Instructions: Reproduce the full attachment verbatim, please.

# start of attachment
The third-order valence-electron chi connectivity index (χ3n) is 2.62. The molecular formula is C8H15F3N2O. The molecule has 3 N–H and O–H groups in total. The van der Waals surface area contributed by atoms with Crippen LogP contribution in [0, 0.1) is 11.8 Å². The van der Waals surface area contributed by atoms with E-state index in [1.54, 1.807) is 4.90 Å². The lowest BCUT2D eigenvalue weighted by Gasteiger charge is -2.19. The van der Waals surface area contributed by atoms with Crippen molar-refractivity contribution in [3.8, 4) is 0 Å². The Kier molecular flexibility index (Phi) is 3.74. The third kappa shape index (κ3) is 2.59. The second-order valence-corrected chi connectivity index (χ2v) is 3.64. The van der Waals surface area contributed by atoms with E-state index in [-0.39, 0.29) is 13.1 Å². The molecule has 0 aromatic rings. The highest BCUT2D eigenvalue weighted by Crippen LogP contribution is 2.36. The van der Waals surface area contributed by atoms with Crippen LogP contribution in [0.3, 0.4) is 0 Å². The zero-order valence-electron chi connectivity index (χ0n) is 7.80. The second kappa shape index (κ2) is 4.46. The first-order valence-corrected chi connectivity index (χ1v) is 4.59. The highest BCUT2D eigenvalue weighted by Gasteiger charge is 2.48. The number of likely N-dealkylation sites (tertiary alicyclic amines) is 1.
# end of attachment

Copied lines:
The third-order valence-electron chi connectivity index (χ3n) is 2.62. The molecular formula is C8H15F3N2O. The molecule has 3 N–H and O–H groups in total. The van der Waals surface area contributed by atoms with Crippen LogP contribution in [0, 0.1) is 11.8 Å². The van der Waals surface area contributed by atoms with E-state index in [1.54, 1.807) is 4.90 Å². The lowest BCUT2D eigenvalue weighted by Gasteiger charge is -2.19. The van der Waals surface area contributed by atoms with Crippen molar-refractivity contribution in [3.8, 4) is 0 Å². The Kier molecular flexibility index (Phi) is 3.74. The third kappa shape index (κ3) is 2.59. The second-order valence-corrected chi connectivity index (χ2v) is 3.64. The van der Waals surface area contributed by atoms with E-state index in [-0.39, 0.29) is 13.1 Å². The molecule has 0 aromatic rings. The highest BCUT2D eigenvalue weighted by Crippen LogP contribution is 2.36. The van der Waals surface area contributed by atoms with Crippen LogP contribution in [0.3, 0.4) is 0 Å². The zero-order valence-electron chi connectivity index (χ0n) is 7.80. The second kappa shape index (κ2) is 4.46. The first-order valence-corrected chi connectivity index (χ1v) is 4.59. The highest BCUT2D eigenvalue weighted by Gasteiger charge is 2.48. The number of likely N-dealkylation sites (tertiary alicyclic amines) is 1.